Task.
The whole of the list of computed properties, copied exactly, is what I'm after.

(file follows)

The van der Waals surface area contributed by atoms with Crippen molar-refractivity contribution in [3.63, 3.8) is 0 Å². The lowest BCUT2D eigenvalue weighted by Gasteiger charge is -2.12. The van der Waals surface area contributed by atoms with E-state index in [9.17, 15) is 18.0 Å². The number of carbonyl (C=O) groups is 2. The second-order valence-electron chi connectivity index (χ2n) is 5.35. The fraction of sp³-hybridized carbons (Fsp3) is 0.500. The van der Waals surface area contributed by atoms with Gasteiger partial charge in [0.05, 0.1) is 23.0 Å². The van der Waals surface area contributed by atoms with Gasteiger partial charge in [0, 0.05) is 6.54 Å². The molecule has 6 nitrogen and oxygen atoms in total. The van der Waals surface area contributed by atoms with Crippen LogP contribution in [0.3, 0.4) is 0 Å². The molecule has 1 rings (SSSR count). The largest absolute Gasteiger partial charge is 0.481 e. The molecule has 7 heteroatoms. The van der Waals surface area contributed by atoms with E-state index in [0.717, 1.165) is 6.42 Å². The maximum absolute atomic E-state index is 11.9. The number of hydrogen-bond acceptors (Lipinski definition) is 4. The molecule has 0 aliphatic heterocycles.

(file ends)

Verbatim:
The van der Waals surface area contributed by atoms with Crippen molar-refractivity contribution in [3.63, 3.8) is 0 Å². The lowest BCUT2D eigenvalue weighted by Gasteiger charge is -2.12. The van der Waals surface area contributed by atoms with E-state index in [9.17, 15) is 18.0 Å². The number of carbonyl (C=O) groups is 2. The second-order valence-electron chi connectivity index (χ2n) is 5.35. The fraction of sp³-hybridized carbons (Fsp3) is 0.500. The van der Waals surface area contributed by atoms with Gasteiger partial charge in [0.05, 0.1) is 23.0 Å². The van der Waals surface area contributed by atoms with Gasteiger partial charge in [0, 0.05) is 6.54 Å². The molecule has 6 nitrogen and oxygen atoms in total. The van der Waals surface area contributed by atoms with Crippen LogP contribution in [0.3, 0.4) is 0 Å². The molecule has 1 rings (SSSR count). The largest absolute Gasteiger partial charge is 0.481 e. The molecule has 7 heteroatoms. The van der Waals surface area contributed by atoms with E-state index in [0.717, 1.165) is 6.42 Å². The maximum absolute atomic E-state index is 11.9. The number of hydrogen-bond acceptors (Lipinski definition) is 4. The molecule has 0 aliphatic heterocycles.